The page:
create a film to educate children about dental care. The
dentist agreed to pay him five hundred dollars. One night,
the dentist called Wall, I've got the money, come over
and we'll set the deal. Stated the dentist, Walt said
he couldn't. When the dentist asked why, Walt responded, I

(18:08):
haven't any shoes. Apparently, Walt's only pair of shoes were
falling apart, and he couldn't afford new ones, so he
left them with the shoemaker to be fixed. The problem
was that by the time they were mended, Walt didn't
have the dollar and a half to pay for the work.
The shoemaker refused to give them to Walt until he
received payment, so Walt was now shoeless. The dentist quickly

(18:32):
went to the shoemaker, paid Walt's bill, delivered the shoes
to Walt, then finalized their film deal. But with creditors
piling up, the five hundred dollar payment went fast. Walt
could no longer afford his three dollars a month apartment
and was evicted, so he slept at the studio for
a while and took showers once a week at a
local train station. Things were getting so bad that he

(18:56):
couldn't even afford to eat three square meals a day.
It was his darkest time. He had to rely on
the generosity of a local inn to allow him to
eat on credit. At one point, the innkeeper, who took
a liking to Walt, informed him that his business partner
was forcing him to cut Walt off. By chance, the

(19:16):
innkeeper caught Walt rummaging through leftover scraps from a photography studio.
The site shook the innkeeper enough to override his business partner,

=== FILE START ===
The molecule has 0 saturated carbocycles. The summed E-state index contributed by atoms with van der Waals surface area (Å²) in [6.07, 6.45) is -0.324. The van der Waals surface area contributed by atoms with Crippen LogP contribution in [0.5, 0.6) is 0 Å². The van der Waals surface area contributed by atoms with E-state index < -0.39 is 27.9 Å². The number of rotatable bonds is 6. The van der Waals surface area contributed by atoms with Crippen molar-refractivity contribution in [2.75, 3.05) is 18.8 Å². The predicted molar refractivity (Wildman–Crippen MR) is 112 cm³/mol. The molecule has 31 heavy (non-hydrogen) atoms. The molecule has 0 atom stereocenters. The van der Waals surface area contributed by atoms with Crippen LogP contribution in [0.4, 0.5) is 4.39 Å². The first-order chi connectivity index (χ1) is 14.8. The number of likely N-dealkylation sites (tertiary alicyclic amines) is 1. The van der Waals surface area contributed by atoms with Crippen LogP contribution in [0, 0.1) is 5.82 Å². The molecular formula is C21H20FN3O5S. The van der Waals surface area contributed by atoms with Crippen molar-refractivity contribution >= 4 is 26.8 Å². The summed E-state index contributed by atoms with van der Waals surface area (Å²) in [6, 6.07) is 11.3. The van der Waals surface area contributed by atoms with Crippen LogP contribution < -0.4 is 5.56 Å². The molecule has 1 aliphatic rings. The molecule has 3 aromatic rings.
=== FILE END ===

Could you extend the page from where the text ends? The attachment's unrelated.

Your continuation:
and he told Walt to come over to his place
to get something to eat. Walt decided to make a

(19:38):
last ditch effort for his company. In May nineteen twenty three,
he sent a letter to a woman named Margaret J. Winkler,
one of the biggest distributors of cartoons in New York.
Walt wrote, quote, we have just discovered something new and
clever in animated cartoons. It's a new idea that will
appeal to all classes, and it is bound to be
a winner because it's a clever combination of live characters

(20:01):
and cartoons, using a cast of live child actors who
carry on their action on cartoon scenes with cartoon characters.
End quote. He said he'd send her a copy when
it was done if she'd like. Margaret Winkler responded saying, quote,
if it is what you say, I shall be interested
in contracting for a series of them end quote. The

(20:23):
response excited Walt. This was a major distributor of animation.
He teamed up with Ubbi Works, one of the few
artists that stayed with him in his rough time, and
the two went to work on the cartoon he entitled
Alice's Wonderland. Walt made an appearance as the illustrator, showing
Alice through the weird cartoon world. Ub and a few

(20:44):
of the other artists made cameos as well, and so
did a cartoon mouse, but we'll get to that later.
As they progressed on the cartoon, bill collectors began to
clamp down on Walt. He ultimately lost his office space.
Alice's Wonderland would go unfinished. His hail Mary failed to
get some advice, Walt turned to his brother Roy, who

(21:05):
was living in Los Angeles. Roy suggested he come out
to California and lived with their uncle that recently bought
a home in Hollywood. Walt agreed. He sold some equipment
and bought a train ticket heading west.

Speaker 3 (21:18):
Well, I came to Hollywood and arrived here in August
nineteen twenty three with forty dollars in my pocket and
a coat and a pair of trousers that didn't match.
One half of my suitcase had my shirts and on
underwear and things. The other half had my drawing materials.

Speaker 2 (21:37):
Even after everything he'd been through, he felt happy and free.
He had a rare quality that kept him confident in
his ability. Walt still believed he'd make it big, but
he did think his animation days were over well.

Speaker 3 (21:51):
I tried to tried to get to a job doing
anything I could in the studio so I could learn.
I was a little discouraged with the cartoon at that time.